Friday, January 7 2022

It’s June, which means it’s Youth Month. But young South Africans are often misunderstood and generalizations tend to abound. So let me suggest something specific: don’t assume that young South Africans are millennials.

In recent years, the term “millennial” has become a popular way of describing South African youth. It’s in opinion pieces after opinion pieces and in government statistics.

Young South Africans are not millennials, at least not as the term is understood in the United States, where it originated from. This category refers to economic factors, generational lineages and historical circumstances, which do not adequately correspond to the South African environment where inequalities and generational lineages are shaped by race and apartheid heritage.

The point I want to make is that young South Africans are misunderstood, so much so that generational differences are an underestimated problem. Although generational identities are imprecise, continuing to refer to them as millennia reflects this misunderstanding and the large generational divide in South Africa.

Let’s start with the millennial category: when does it start and end? According to the Pew Research Center, an American research-based think tank, the millennial refers to people born between 1981 and 1996. The Millennial Dialogue Project, part of the Foundation for European Progressive Studies, refers to people born between 1980 and 2000. And the Deloitte Global Millennial Survey, an annual report on the attitudes of millennials around the world, uses parameters from 1983 and 1994.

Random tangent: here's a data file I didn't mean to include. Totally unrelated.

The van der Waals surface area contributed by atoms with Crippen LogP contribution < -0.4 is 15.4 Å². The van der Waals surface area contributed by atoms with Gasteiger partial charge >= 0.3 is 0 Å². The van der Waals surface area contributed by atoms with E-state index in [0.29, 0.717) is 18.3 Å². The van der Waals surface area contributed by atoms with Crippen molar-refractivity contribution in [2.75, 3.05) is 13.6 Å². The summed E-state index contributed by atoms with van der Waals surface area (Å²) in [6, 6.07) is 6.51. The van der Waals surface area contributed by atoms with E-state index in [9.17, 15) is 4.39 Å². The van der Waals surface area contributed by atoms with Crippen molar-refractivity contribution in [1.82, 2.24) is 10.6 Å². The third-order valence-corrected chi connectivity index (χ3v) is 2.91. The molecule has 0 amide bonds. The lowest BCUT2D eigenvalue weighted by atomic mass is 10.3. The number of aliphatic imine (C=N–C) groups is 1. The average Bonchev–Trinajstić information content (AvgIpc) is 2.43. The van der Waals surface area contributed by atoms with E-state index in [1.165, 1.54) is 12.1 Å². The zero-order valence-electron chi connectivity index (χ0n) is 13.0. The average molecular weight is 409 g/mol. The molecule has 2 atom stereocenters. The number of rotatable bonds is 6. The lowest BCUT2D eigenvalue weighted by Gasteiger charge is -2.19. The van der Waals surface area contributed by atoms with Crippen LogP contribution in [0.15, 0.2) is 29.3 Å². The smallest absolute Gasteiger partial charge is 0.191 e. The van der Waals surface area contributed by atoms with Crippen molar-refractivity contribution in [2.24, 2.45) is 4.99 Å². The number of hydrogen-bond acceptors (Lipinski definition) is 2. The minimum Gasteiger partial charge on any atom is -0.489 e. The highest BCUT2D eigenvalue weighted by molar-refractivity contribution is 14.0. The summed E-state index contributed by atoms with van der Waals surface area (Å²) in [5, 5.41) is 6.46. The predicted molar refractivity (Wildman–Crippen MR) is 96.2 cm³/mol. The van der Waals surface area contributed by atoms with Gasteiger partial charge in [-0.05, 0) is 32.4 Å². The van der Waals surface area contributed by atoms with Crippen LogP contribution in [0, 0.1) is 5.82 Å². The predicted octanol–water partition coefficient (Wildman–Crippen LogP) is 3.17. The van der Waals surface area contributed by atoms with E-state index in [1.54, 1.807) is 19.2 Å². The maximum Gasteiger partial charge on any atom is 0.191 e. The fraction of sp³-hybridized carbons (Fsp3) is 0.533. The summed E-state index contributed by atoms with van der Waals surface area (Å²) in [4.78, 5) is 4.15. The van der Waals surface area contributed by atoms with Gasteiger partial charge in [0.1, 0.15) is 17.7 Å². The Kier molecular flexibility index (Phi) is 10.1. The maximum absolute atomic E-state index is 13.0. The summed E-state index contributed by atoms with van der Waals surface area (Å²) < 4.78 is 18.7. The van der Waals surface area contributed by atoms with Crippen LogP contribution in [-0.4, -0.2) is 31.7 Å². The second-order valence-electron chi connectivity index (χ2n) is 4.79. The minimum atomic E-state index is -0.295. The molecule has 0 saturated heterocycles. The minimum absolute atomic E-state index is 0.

With these parameters in mind, the differences between a South African born in the early 80s and mid or late 90s are huge. It is true that being born at the beginning or at the end of a generational category has implications for individual perspectives and experiences.

In the South African context, these implications relate to growing up during the end of apartheid and the transition to democracy. These experiences are also strongly shaped by race. Such contrasts are in themselves sufficiently important to justify alternative categories.

There are certain characteristics that typically define millennials. According to the 2010 Pew Research Center Millennials report: Confid. Bound. Open to change, American millennials tend to be confident, liberal, and open-minded. They are considered the first “always-on” generation in history. And nearly 90% believe they will eventually reach their long-term financial goals, despite entering the workforce during the Great Recession of the late 2000s.

The 2019 Deloitte Global Millennial survey, which included 300 respondents from South Africa, gives us a broader view of the concerns of millennials. They are mainly focused on climate change (29%), income inequality (22%), unemployment (21%), crime (20%), corruption (20%), terrorism (19%) and political instability (18%).

These concerns and characteristics are somewhat reflected in South Africa. According to the Institute for Security Studies’ 2016 report, Do you want my vote ?, young South Africans are frustrated by socio-economic issues such as unemployment and corruption.

These factors lead to low levels of trust in government, as economic opportunities and individual trust are limited. They are also fed up with infrastructural inconsistencies affecting millennial traits such as hyperconnectivity.

Although Millennials are widely described as the first “always-on” generation, race and income determine access to technology despite increasing accessibility in South Africa.

Living in an urban or rural environment also influences access. The same goes for employment; black South Africans tend to be unemployed in much greater numbers than white South Africans.

Generational identities do not exist in isolation either. To refer to a millennium is to invoke earlier generational identities such as Generation X (born between the mid-1960s and early 1980s) and baby boomers (born between 1946 and 1964). We rarely see these categories invoked in South Africa.